3 Things You Must Do Before Investing For Retirement

What are the 3 things you MUST do before investing for retirement?

First of all, is making a mental shift. If you’re not as wealthy as you would like to be yet, it might be because you need to start looking at your finances in a different way.  What time frame do you use when making financial decisions? Most wealthy people think LONG TERM. Not on a week to week basis, or a paycheck to paycheck basis.

I want you to start thinking long term. I want you to start making your financial decisions based on 5, 10 or 20 year time periods. I want you to start making decisions thinking about your net worth and where you want to be FINANCIALLY in 5, 10 or 20 years. That is how wealthy people think.

What is net worth you ask? Net worth is a very simple formula. It's essentially the result of adding up everything you own, subtracting what you owe and the result is your net worth.

Everything you own - everything you owe = your Net Worth.

If your net worth is positive right now, that's awesome! If you're a recent graduate from college or a graduate program and you have student loan debt, your net worth is probably negative & that's okay. You're just starting out.

If you're in your 50's and you still have a negative net worth, you’ve really got to shift your mentality right now to start thinking about increasing your net worth, okay?

The second thing is, you’ve got to get out of credit card debt at a minimum before you start investing. It makes no sense to keep paying 17% to 20% on credit card debt before you start investing for retirement, where you may earn an average of 7% to 12% year to year. That is not financially logical.

If you have to look at investing versus paying off your house, and your house is at a 4%, and you're looking at the stock market and the average for the last 20 years it's been doing, about 9.44%, or so. Yeah, it makes more sense to invest for retirement before you fully pay off your house.

It is good to find a balance because I do want your house paid off by retirement. Typically, 15% of your income to retirement then the rest to the house until it's paid off is a good plan.

High-interest debts need to be gone before you think about investing in a 401k or your Roth IRA.

The other thing I want you to think about is making sure you have a nice emergency fund of cash, or easily accessible funds that you can get to if you were to have an emergency.

Good places for this money are in a "high-yield" savings account (I put that is quotes because high-yield these days is <1%) or a money market fund that you can access quickly if you needed it but not IN your checking account where it might accidentally get spent on a wild night out.

It makes zero sense to be investing in your 401k and have $0 in a savings account. What's going to happen is, when you have an emergency, you're either going to put it on your credit card or you're going to raid your 401(k). If you raid your 401(k), you're not only going to pay your tax rate, say if it's 25%, you're also going to pay a 10% penalty.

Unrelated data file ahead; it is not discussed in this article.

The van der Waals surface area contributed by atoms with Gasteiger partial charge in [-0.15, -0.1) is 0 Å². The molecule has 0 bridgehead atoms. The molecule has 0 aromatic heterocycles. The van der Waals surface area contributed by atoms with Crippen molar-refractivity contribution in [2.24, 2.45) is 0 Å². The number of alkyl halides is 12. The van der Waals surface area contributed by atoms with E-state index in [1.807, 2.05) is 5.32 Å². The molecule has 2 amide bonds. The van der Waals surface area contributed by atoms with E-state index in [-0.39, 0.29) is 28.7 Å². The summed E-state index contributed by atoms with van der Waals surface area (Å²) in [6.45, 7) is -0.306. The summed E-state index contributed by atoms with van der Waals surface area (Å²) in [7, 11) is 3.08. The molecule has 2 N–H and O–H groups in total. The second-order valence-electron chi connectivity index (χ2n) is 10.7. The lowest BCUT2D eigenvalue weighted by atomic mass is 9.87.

That means you're going to pay 35% to get the money out to cover a small emergency or a small short-term job loss.

My recommendation is to have at least three months saved up for an emergency fund before you start investing for retirement.  If you're living at home with your parents and you have no real expenses outside of basic living costs, at least one month of expenses saved before you get started. If you’re self-employed or a freelancer or have a highly variable income, then I recommend 6 months in your emergency fund.

Have some money saved up in

cash. Put that aside. Do not touch that money, except for emergencies, before you start investing in your 401(k) or Roth IRA. This money is not an investment. It’s insurance. Insurance costs you money, but it protects you from tragedy.

If you're older and out on your own, you really need to have a few months of emergency money saved up. I know it's not common. 47% of people, according to a recent Federal Reserve Board survey, couldn't cover a $400 expense with cash if they had an emergency.

If you're here and you're reading this and you're listening to my advice, there's a good chance that you are above average, or at least you're going to be shortly if you follow it. THE REASON IS BECAUSE YOU HAVE MADE THE SMART DECISION TO EDUCATE YOURSELF IN THE AREA OF FINANCES AND SOONER RATHER THAN LATER WILL START MAKING SOME POSITIVE CHANGE IN YOUR FINANCES. Most people don’t think about their finances and drift from paycheck to paycheck without a plan. If you’re here, I have a strong feeling you’re not like this or you won’t be for long.

Make sure you have at least three months of expenses before you start investing in your 401k's or your Roth IRA's. This will keep small bumps and bruises from being tragedies. THESE LIFE EVENTS WILL NO LONGER DEFINE WHAT YOU CAN DO NEXT, KILL YOU FINANCIALLY, OR HAVE YOU PAY MASSIVE AMOUNTS OF PENALTIES AND TAXES BECAUSE YOU RAIDED YOUR INVESTMENT ACCOUNTS OR OPENED UP A NEW LINE OF CREDIT.

In summary, 3 of the things I recommend you consider before investing are:

1. Start thinking long-term about your finances and graduate from the paycheck mentality to making decisions based on longer timeframes and with regard to increasing your net worth.

2. Pay off ALL high-interest debt.

3. Save a hefty emergency fund, in cash, of at least 3-6 months before investing.

What questions or feedback do you have? Email me: jason@kisplanning.com

To your wealth,